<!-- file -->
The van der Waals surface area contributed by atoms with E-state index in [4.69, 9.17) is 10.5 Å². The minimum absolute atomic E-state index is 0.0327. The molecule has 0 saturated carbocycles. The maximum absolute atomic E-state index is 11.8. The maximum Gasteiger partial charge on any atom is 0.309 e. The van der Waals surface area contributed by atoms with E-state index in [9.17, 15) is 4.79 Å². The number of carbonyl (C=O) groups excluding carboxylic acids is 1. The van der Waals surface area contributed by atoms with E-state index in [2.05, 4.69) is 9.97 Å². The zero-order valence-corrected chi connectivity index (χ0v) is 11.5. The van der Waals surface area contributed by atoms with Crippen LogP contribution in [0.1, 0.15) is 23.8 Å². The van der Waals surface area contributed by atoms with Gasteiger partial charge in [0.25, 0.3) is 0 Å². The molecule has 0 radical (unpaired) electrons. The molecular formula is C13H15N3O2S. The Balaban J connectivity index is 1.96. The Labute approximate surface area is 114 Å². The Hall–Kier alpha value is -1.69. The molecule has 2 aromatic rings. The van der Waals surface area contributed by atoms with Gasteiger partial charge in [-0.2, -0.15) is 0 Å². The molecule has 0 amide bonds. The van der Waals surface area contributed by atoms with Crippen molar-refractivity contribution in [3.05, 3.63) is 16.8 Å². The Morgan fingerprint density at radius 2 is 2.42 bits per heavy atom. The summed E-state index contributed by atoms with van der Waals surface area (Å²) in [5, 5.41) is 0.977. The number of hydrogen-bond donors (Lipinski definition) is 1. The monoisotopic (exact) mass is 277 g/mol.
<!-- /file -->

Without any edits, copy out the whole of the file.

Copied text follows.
The van der Waals surface area contributed by atoms with E-state index in [4.69, 9.17) is 10.5 Å². The minimum absolute atomic E-state index is 0.0327. The molecule has 0 saturated carbocycles. The maximum absolute atomic E-state index is 11.8. The maximum Gasteiger partial charge on any atom is 0.309 e. The van der Waals surface area contributed by atoms with E-state index in [9.17, 15) is 4.79 Å². The number of carbonyl (C=O) groups excluding carboxylic acids is 1. The van der Waals surface area contributed by atoms with E-state index in [2.05, 4.69) is 9.97 Å². The zero-order valence-corrected chi connectivity index (χ0v) is 11.5. The van der Waals surface area contributed by atoms with Crippen LogP contribution in [0.1, 0.15) is 23.8 Å². The van der Waals surface area contributed by atoms with Gasteiger partial charge in [0.25, 0.3) is 0 Å². The molecule has 0 radical (unpaired) electrons. The molecular formula is C13H15N3O2S. The Balaban J connectivity index is 1.96. The Labute approximate surface area is 114 Å². The Hall–Kier alpha value is -1.69. The molecule has 2 aromatic rings. The van der Waals surface area contributed by atoms with Gasteiger partial charge in [-0.2, -0.15) is 0 Å². The molecule has 0 amide bonds. The van der Waals surface area contributed by atoms with Crippen molar-refractivity contribution in [3.05, 3.63) is 16.8 Å². The Morgan fingerprint density at radius 2 is 2.42 bits per heavy atom. The summed E-state index contributed by atoms with van der Waals surface area (Å²) in [5, 5.41) is 0.977. The number of hydrogen-bond donors (Lipinski definition) is 1. The monoisotopic (exact) mass is 277 g/mol.